Pathways to farm ownership through real estate
Is it your goal to own your own financially viable farm one day? Or are you currently farming but really can’t see any way ahead to be able to own land of your own?
There are many pathways to farm ownership, and using some really creative ideas is becoming increasingly important as the goal seems increasingly difficult to attain.
The traditional pathway to farm ownership was from farm employee, to contract milking or lower order sharemilking, to 50/50 sharemilking, to farm ownership – as in a ladder where one step needs to be climbed at a time. The pathway has become increasingly difficult in recent years. There is a marked decrease in the number of sharemilking opportunities as farm sizes increase. Also there is an increasing trend for farm owners to employ managers and contract milkers, as they are able to receive a better return on their investment if they own their own livestock and receive half the income. The lack of sharemilking positions and the high entry price into farm ownership has changed the way successful young farmers are thinking about their goals and how to achieve them. The single ladder has morphed into something resembling a rope net obstacle course, where there is flexibility with alternate routes and perhaps even multiple choices can be chosen at a time.
There is no one size fits all anymore, and it is good to be aware of how others are successful in using real estate in various ways to achieve their goal. Investing in smaller parcels of real estate along the way can be an option which wasn’t included in the traditional pathway.
We are increasingly seeing farm employees or sharemilkers owning residential rental properties in a bid to get on the property ladder and keep up with inflation. Some good wins have been made due to being in a compulsory saving situation, and the recent economy has resulted in very good capital growth in many instances.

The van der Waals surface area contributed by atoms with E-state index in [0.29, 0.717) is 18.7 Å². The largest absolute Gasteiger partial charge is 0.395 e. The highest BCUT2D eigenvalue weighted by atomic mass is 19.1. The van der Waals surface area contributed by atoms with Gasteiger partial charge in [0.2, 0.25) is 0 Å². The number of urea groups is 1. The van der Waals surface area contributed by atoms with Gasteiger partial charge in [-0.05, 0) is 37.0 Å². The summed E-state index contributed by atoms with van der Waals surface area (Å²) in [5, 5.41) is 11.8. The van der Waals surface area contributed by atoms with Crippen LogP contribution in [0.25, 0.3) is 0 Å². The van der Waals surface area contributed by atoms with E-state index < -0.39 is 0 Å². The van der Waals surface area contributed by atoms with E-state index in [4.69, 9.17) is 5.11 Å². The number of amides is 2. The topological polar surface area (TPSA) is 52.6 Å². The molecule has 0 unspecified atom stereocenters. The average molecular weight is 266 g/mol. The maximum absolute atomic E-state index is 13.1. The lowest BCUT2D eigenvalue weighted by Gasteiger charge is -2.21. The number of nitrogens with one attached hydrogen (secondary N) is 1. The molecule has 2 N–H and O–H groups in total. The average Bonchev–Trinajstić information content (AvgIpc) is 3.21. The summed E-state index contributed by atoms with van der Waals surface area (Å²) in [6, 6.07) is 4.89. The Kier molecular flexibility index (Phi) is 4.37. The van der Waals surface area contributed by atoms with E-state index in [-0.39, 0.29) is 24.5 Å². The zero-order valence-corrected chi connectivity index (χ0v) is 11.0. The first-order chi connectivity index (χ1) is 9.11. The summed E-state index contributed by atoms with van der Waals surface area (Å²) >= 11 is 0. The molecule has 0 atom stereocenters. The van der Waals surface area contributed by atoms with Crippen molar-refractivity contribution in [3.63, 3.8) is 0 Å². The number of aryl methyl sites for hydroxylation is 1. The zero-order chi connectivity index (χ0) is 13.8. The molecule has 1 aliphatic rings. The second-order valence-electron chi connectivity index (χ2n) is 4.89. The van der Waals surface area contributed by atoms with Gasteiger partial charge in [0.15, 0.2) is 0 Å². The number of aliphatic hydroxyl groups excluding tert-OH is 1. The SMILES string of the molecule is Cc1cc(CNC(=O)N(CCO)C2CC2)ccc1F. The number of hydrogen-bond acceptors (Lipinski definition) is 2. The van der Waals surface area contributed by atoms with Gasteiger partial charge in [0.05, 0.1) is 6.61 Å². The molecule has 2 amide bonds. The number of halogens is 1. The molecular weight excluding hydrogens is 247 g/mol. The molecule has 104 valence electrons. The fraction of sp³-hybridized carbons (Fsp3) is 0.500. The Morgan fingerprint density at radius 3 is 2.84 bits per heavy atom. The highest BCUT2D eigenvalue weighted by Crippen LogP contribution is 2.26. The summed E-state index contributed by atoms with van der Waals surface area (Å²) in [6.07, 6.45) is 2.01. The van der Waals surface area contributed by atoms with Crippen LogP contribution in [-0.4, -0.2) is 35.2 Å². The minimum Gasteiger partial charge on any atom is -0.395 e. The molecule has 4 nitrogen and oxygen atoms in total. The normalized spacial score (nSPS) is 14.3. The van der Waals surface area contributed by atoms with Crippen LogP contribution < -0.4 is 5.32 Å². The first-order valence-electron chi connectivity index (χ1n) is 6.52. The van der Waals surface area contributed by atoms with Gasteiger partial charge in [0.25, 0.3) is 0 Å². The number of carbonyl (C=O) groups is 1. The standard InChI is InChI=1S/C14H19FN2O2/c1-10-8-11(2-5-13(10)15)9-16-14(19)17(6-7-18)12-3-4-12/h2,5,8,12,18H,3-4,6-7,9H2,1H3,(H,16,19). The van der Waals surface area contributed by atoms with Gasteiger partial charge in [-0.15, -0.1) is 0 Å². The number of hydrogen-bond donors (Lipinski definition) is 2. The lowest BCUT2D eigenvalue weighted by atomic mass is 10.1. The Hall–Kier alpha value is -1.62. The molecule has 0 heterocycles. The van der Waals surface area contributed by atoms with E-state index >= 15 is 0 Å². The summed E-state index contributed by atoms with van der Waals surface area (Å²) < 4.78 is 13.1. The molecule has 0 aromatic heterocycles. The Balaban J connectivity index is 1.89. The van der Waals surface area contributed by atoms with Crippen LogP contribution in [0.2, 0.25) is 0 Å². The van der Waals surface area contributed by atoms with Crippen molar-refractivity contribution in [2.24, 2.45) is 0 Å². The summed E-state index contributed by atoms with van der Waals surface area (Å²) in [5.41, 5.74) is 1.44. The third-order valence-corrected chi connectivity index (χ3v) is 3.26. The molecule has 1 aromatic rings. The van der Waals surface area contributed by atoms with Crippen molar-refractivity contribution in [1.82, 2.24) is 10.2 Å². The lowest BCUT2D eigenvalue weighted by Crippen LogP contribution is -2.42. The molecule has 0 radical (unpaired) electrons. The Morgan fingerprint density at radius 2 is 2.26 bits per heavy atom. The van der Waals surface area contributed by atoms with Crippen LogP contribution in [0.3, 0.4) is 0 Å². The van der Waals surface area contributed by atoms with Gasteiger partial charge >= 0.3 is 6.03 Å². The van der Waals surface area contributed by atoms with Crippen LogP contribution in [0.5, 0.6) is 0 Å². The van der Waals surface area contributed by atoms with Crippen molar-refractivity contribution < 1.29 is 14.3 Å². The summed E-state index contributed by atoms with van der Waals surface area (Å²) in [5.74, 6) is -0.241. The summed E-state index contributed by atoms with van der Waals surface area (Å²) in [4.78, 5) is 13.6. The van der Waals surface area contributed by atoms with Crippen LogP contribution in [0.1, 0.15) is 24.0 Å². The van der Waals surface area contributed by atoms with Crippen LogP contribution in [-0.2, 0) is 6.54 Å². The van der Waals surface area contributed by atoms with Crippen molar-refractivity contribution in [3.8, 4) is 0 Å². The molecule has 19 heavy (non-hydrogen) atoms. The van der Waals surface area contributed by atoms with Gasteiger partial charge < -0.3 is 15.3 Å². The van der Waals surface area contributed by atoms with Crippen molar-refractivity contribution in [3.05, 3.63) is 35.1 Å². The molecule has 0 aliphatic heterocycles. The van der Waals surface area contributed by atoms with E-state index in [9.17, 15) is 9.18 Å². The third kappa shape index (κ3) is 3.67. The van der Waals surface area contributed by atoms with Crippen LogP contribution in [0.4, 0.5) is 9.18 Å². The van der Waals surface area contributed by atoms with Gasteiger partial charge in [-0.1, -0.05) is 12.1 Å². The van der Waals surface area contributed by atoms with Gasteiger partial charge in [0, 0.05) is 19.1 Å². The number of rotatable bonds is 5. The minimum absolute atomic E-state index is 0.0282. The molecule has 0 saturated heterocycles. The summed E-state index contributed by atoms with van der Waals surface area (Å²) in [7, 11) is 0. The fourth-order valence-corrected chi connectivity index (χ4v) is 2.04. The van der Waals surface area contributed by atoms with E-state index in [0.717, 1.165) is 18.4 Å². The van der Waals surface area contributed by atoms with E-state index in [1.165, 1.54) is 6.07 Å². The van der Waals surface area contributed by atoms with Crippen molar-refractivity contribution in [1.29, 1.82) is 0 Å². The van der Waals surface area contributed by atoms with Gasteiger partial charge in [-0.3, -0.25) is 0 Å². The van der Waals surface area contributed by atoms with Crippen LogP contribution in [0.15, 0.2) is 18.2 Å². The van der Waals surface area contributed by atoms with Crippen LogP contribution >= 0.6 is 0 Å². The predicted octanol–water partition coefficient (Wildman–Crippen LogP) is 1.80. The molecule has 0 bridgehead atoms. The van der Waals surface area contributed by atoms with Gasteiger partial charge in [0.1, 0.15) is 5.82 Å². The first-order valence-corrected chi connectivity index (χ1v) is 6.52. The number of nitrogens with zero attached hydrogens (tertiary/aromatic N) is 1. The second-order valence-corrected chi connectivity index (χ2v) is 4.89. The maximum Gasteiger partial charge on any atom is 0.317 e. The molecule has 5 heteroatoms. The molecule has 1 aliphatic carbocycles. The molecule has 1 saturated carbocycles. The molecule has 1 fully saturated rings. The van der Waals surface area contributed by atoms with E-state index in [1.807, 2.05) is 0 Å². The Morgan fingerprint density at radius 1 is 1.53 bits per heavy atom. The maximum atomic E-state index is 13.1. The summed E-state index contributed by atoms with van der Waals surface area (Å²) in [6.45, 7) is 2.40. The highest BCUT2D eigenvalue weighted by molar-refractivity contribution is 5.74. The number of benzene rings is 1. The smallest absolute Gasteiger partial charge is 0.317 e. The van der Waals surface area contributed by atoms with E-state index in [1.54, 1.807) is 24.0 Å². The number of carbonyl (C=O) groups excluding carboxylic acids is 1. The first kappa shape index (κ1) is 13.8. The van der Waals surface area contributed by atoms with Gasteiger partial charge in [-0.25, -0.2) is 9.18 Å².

Perhaps ownership of a beach property satisfies lifestyle needs and accumulating wealth through property ownership at the same time.
Another option includes a sharemilker in a stable contract purchasing bare land to use as a grazing or maize block. This land eventually becomes a deposit on a dairy farm. Alternatively, the sharemilker decides to retire, selling the herd to pay off existing debt and building a new home on the property.
If available, leasing a farm with an option to purchase can give stability, as a young family is able to put roots down in a community before needing to commit to the purchase.
Equity partnership, where the silent partner contributes most of the capital for the land is a common answer. Ensure the goals of each party are aligned, and there is a shareholder agreement, with an exit strategy. Open communication between all parties can result in a very successful relationship.
Another option is a sharemilker who purchases their own farm and employs a manager on it, while continuing with their existing contract. The cashflow from the sharemilking contract can help in the early years of farm ownership, which are often financially very stretched.
The choices that are made need to be tailored to appetite for risk and amount of stress that can be handled. Property values do fluctuate. Purchasing at the top of the price curve and needing to flick off quickly can defeat the purpose of owning the property in the first place. Be aware of the taxation rules due to the Brightline test. Although not applicable for farm land, it is likely to apply when purchasing residential property, which is not the main home, if then sold within two years.
For more information on accountancy implications of owning real estate please contact CooperAitken Ltd in Matamata, Morrinsville or Thames.